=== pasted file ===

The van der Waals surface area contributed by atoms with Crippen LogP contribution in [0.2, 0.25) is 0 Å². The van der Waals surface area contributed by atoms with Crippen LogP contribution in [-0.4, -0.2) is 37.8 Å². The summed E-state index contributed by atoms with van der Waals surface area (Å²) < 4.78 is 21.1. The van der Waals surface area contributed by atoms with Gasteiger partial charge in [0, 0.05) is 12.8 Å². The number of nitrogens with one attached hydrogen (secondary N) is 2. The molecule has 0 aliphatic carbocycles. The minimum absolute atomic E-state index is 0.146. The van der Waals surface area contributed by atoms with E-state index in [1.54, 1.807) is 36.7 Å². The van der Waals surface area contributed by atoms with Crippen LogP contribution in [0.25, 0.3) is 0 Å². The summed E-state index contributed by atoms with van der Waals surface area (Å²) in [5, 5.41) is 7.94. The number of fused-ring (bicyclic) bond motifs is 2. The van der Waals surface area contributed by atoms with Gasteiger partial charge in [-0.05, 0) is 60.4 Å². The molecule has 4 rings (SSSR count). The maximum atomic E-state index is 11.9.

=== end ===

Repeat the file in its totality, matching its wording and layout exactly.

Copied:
The van der Waals surface area contributed by atoms with Crippen LogP contribution in [0.2, 0.25) is 0 Å². The van der Waals surface area contributed by atoms with Crippen LogP contribution in [-0.4, -0.2) is 37.8 Å². The summed E-state index contributed by atoms with van der Waals surface area (Å²) < 4.78 is 21.1. The van der Waals surface area contributed by atoms with Gasteiger partial charge in [0, 0.05) is 12.8 Å². The number of nitrogens with one attached hydrogen (secondary N) is 2. The molecule has 0 aliphatic carbocycles. The minimum absolute atomic E-state index is 0.146. The van der Waals surface area contributed by atoms with E-state index in [1.54, 1.807) is 36.7 Å². The van der Waals surface area contributed by atoms with Crippen LogP contribution in [0.25, 0.3) is 0 Å². The summed E-state index contributed by atoms with van der Waals surface area (Å²) in [5, 5.41) is 7.94. The number of fused-ring (bicyclic) bond motifs is 2. The van der Waals surface area contributed by atoms with Gasteiger partial charge in [-0.05, 0) is 60.4 Å². The molecule has 4 rings (SSSR count). The maximum atomic E-state index is 11.9.